What Causes Snoring?
The sounds of snoring occur because of obstruction of the flow of air through the passages of the nose and back of the mouth. A flaccid soft palate will vibrate and obstruct the flow of air through the nose causing snoring and sometimes sleep apnea.
Forty-five percent of normal adults snore at least occasionally, and 25 percent are habitual snorers. Snoring tends to be more frequent in males and those overweight, and usually grows worse with age. Alcohol and sedatives can also contribute to snoring and sleep disordered breathing.
Is Snoring Serious?
Yes, both medically and socially. Snoring is a problem for the snorer as well as the bed partner. On average, the bed partner of a snorer loses at least an hour of sleep every night. Because the partner’s sleep is interrupted so frequently, it isn't deep and restful. As a result, they can be irritable, resentful, and even unsafe at the wheel while driving. Sleep deprivation can also compromise the immune system and lead to low energy, decreased productivity and poor thinking. Chronic snoring can even be a sign of a more serious health problem, obstructive sleep apnea (OSA).
Eventually, the lack of sleep can cause the snorer or bed partner to move to a different room. This tends to put quite a strain on a relationship. Or maybe you don't have to imagine at all, because you're already living with a loved one who can’t stop snoring.
Obstructive Sleep Apnea
Obstructive sleep apnea is a disorder characterized by interruptions and cessations in breathing during sleep, which can occur up to hundreds of times a night.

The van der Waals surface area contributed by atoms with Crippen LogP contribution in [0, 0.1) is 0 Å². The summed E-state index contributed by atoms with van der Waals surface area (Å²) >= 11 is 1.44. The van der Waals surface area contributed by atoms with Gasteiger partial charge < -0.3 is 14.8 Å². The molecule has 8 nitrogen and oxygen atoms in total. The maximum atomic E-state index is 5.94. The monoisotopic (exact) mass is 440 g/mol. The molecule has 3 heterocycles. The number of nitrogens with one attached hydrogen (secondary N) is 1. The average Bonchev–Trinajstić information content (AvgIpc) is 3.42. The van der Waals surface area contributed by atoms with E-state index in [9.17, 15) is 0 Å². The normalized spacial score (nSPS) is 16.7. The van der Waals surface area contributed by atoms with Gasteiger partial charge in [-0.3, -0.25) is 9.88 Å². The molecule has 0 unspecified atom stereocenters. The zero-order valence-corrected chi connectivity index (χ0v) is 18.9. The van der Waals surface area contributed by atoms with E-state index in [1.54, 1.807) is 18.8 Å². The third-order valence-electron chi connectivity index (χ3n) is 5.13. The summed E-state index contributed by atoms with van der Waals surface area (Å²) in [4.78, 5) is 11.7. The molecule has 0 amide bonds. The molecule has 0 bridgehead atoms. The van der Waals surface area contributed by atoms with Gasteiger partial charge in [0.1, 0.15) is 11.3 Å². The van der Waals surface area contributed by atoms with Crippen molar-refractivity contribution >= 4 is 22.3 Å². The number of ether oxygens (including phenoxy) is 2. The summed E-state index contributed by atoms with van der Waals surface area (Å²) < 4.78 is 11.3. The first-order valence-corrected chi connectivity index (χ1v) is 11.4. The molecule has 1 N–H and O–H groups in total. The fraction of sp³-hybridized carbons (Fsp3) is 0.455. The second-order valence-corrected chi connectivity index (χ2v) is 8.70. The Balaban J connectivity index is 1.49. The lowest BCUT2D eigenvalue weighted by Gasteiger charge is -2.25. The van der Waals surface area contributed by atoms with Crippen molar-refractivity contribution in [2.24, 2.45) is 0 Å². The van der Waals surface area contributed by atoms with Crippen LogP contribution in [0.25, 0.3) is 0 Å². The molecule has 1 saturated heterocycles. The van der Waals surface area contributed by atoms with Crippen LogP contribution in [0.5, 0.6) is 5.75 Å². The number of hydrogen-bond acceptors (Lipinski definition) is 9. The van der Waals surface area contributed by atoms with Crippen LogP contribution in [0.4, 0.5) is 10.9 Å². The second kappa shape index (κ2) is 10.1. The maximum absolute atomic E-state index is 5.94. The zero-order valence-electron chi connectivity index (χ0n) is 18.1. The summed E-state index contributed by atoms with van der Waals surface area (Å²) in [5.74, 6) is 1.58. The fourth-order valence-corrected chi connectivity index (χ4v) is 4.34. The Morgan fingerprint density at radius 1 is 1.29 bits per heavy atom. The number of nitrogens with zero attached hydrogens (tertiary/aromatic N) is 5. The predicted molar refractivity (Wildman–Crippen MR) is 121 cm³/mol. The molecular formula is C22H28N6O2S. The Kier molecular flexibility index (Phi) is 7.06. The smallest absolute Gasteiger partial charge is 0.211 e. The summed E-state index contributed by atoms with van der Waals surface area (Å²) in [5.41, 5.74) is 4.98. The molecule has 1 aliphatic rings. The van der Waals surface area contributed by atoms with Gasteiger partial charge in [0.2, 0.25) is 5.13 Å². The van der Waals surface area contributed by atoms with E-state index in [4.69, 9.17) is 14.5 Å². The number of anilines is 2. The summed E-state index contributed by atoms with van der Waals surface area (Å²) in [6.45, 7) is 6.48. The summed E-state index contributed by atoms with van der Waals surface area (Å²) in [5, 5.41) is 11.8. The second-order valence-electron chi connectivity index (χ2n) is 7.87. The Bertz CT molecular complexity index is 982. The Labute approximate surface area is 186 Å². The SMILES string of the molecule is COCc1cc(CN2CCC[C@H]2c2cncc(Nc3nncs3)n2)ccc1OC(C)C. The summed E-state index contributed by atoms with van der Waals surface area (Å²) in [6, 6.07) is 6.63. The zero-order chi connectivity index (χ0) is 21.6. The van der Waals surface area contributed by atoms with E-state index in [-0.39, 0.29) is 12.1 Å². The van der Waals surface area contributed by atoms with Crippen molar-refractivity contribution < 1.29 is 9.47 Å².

It is estimated that one in five adults in the United States suffers from mild obstructive sleep apnea. One in 15 adults in the United States suffers from moderate to severe obstructive sleep apnea. Consider these statistics:
Almost half of all people with obstructive sleep apnea develop high blood pressure (hypertension), which raises the risk of heart failure and stroke.
People suffering from obstructive sleep apnea are up to 6 times more likely to be involved in a motor vehicle accident as a result of drowsiness than those without sleep disorders.
Sleep deprivation has been shown to alter hormones and metabolism involved in weight gain.
The most common procedure for obstructive sleep apnea is continuous positive airway pressure (CPAP). There are also surgical procedures that remove or alter tissue at the back of the throat, such as Uvulopalatopharyngoplasty (UPPP) and laser-assisted Uvulopalatoplasty (LAUP). These surgical procedures are invasive and often painful options that can require weeks of recovery time and pain medications.